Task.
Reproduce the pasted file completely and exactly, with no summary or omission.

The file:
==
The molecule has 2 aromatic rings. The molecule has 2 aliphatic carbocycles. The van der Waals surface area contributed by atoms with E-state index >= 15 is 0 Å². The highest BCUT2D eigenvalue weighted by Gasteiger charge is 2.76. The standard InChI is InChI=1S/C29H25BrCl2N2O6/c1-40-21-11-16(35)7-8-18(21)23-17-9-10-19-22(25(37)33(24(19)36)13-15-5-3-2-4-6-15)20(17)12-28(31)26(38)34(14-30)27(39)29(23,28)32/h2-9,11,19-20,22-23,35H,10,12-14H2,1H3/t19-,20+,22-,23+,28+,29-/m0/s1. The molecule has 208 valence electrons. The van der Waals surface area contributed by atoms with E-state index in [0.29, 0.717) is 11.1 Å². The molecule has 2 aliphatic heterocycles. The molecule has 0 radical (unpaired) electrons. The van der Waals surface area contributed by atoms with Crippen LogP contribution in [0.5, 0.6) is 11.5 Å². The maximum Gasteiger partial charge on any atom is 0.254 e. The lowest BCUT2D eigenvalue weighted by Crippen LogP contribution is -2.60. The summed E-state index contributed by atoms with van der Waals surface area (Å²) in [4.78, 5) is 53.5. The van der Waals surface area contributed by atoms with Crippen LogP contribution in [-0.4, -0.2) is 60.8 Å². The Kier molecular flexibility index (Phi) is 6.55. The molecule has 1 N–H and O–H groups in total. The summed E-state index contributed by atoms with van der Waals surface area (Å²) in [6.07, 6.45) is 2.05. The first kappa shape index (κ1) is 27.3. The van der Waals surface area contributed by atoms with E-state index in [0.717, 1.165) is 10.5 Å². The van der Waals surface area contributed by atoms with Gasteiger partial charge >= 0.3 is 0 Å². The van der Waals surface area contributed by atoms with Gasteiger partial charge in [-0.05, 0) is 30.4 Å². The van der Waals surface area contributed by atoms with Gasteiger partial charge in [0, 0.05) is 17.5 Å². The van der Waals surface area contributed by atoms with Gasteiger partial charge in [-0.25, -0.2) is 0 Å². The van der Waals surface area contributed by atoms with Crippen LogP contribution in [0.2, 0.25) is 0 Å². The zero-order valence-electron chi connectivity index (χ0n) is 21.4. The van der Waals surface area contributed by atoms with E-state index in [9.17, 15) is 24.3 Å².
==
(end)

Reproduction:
The molecule has 2 aromatic rings. The molecule has 2 aliphatic carbocycles. The van der Waals surface area contributed by atoms with E-state index >= 15 is 0 Å². The highest BCUT2D eigenvalue weighted by Gasteiger charge is 2.76. The standard InChI is InChI=1S/C29H25BrCl2N2O6/c1-40-21-11-16(35)7-8-18(21)23-17-9-10-19-22(25(37)33(24(19)36)13-15-5-3-2-4-6-15)20(17)12-28(31)26(38)34(14-30)27(39)29(23,28)32/h2-9,11,19-20,22-23,35H,10,12-14H2,1H3/t19-,20+,22-,23+,28+,29-/m0/s1. The molecule has 208 valence electrons. The van der Waals surface area contributed by atoms with E-state index in [0.29, 0.717) is 11.1 Å². The molecule has 2 aliphatic heterocycles. The molecule has 0 radical (unpaired) electrons. The van der Waals surface area contributed by atoms with Crippen LogP contribution in [0.5, 0.6) is 11.5 Å². The maximum Gasteiger partial charge on any atom is 0.254 e. The lowest BCUT2D eigenvalue weighted by Crippen LogP contribution is -2.60. The summed E-state index contributed by atoms with van der Waals surface area (Å²) in [4.78, 5) is 53.5. The van der Waals surface area contributed by atoms with Crippen LogP contribution in [-0.4, -0.2) is 60.8 Å². The Kier molecular flexibility index (Phi) is 6.55. The molecule has 1 N–H and O–H groups in total. The summed E-state index contributed by atoms with van der Waals surface area (Å²) in [6.07, 6.45) is 2.05. The first kappa shape index (κ1) is 27.3. The van der Waals surface area contributed by atoms with E-state index in [0.717, 1.165) is 10.5 Å². The van der Waals surface area contributed by atoms with Gasteiger partial charge >= 0.3 is 0 Å². The van der Waals surface area contributed by atoms with Gasteiger partial charge in [-0.05, 0) is 30.4 Å². The van der Waals surface area contributed by atoms with Gasteiger partial charge in [0, 0.05) is 17.5 Å². The van der Waals surface area contributed by atoms with Gasteiger partial charge in [-0.25, -0.2) is 0 Å². The van der Waals surface area contributed by atoms with Crippen LogP contribution in [0.2, 0.25) is 0 Å². The zero-order valence-electron chi connectivity index (χ0n) is 21.4. The van der Waals surface area contributed by atoms with E-state index in [9.17, 15) is 24.3 Å².